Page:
Nonfimbrial, mannose-resistant hemagglutinins (nonfimbrial adhesions [NFA] NFA-1 and NFA-2) were extracted from two agar-grown urinary isolates of Escherichia coli strains 827 (O83:K1:H4) and 54 (O14:K?:H11). The proteins were purified to homogeneity by ammonium sulfate precipitation and column chromatography. Nonfimbrial adhesins are soluble proteins, which tend to form aggregates of molecular weight above 10(6). NFA-1 and NFA-2 consist of subunits of 21,000 and 19,000 molecular weight, respectively. Both hemagglutinins caused hemagglutination of human erythrocytes and bound to human kidney cell monolayers. The binding of bacteria and hemagglutinins was assessed by using suitable antisera as detectors in an enzyme-linked immunosorbent assay. NFA-1 and NFA-2 inhibited the adherence of their respective strains to human kidney cells in a linear dose response. NFA-2 also inhibited heterologous strain adherence, but NFA-1 did not. Hemabsorption of bacterial suspension with erythrocytes at 4 degrees C, followed by differential centrifugation, enabled us to obtain a bacterial suspension lacking nonfimbrial adhesins in the supernatant and an adhesin-enriched bacterial suspension that was eluted from erythrocytes at 40 degrees C. Bacteria eluted from erythrocytes exhibited a higher adherence capacity than unfractionated cells. Bacteria of the fraction lacking adhesins did not adhere to human kidney cells. Electron microscope examinations showed the presence of an extracellular capsule-like layer in adhering E. coli 827, but not in nonadhering bacteria. E. coli 54 did not express the adhesin as a capsule. We conclude that E. coli 827 and 54 produce extracellular adhesins consisting of soluble proteins which are differently expressed and antigenically distinct. The adhesins seem to share a common receptor and mediate the adherence of two uropathogenic E. coli strains to epithelial cells.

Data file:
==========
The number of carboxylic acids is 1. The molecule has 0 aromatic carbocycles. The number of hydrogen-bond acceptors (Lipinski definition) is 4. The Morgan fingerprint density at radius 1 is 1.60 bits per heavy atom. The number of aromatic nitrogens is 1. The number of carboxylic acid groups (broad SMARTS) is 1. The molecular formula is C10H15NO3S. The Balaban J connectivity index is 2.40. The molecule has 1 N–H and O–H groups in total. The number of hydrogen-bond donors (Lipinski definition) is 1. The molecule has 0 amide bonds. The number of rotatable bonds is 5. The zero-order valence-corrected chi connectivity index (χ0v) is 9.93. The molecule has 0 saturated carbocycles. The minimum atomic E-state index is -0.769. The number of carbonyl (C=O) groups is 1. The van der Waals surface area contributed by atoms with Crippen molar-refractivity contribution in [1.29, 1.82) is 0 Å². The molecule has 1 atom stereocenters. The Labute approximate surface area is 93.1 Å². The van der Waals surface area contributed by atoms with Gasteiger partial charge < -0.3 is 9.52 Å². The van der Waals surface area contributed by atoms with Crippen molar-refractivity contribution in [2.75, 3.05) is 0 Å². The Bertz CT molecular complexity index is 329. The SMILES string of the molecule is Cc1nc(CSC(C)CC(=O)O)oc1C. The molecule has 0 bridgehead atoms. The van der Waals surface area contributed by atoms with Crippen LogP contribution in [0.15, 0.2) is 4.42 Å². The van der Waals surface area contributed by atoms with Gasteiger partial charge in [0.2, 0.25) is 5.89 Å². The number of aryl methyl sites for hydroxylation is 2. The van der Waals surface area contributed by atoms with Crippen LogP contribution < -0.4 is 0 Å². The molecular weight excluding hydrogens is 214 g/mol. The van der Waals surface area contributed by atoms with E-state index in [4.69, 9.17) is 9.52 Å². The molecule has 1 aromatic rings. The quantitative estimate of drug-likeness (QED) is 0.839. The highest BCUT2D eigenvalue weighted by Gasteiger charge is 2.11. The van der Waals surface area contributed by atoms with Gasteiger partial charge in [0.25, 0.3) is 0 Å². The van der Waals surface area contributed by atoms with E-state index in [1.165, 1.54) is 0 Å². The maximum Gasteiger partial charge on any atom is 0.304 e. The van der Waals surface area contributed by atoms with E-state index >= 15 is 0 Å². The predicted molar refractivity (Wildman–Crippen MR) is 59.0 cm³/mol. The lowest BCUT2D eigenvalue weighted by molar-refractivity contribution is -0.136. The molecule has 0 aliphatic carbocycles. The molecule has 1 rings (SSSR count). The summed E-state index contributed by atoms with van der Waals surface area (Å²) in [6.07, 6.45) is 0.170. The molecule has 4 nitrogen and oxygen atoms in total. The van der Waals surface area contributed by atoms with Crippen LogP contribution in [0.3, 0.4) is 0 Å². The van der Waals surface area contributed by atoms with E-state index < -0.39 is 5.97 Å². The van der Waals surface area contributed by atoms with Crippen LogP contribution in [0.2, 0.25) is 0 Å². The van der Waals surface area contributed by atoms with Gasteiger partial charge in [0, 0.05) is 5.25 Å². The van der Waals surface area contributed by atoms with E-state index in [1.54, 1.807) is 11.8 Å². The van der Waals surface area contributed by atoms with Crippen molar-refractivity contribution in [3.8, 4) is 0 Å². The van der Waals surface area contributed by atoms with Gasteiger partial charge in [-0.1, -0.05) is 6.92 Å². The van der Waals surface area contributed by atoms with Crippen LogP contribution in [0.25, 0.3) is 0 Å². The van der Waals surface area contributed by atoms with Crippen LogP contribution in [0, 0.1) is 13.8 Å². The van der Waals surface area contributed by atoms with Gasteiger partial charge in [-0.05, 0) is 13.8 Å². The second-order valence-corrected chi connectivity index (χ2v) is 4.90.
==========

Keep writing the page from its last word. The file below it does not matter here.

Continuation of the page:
PMCID: PMC260610  PMID: 2886432
13.  Lipopolysaccharides of Pseudomonas spp. that stimulate plant growth: composition and use for strain identification. 
Journal of Bacteriology  1987;169(4):1441-1446.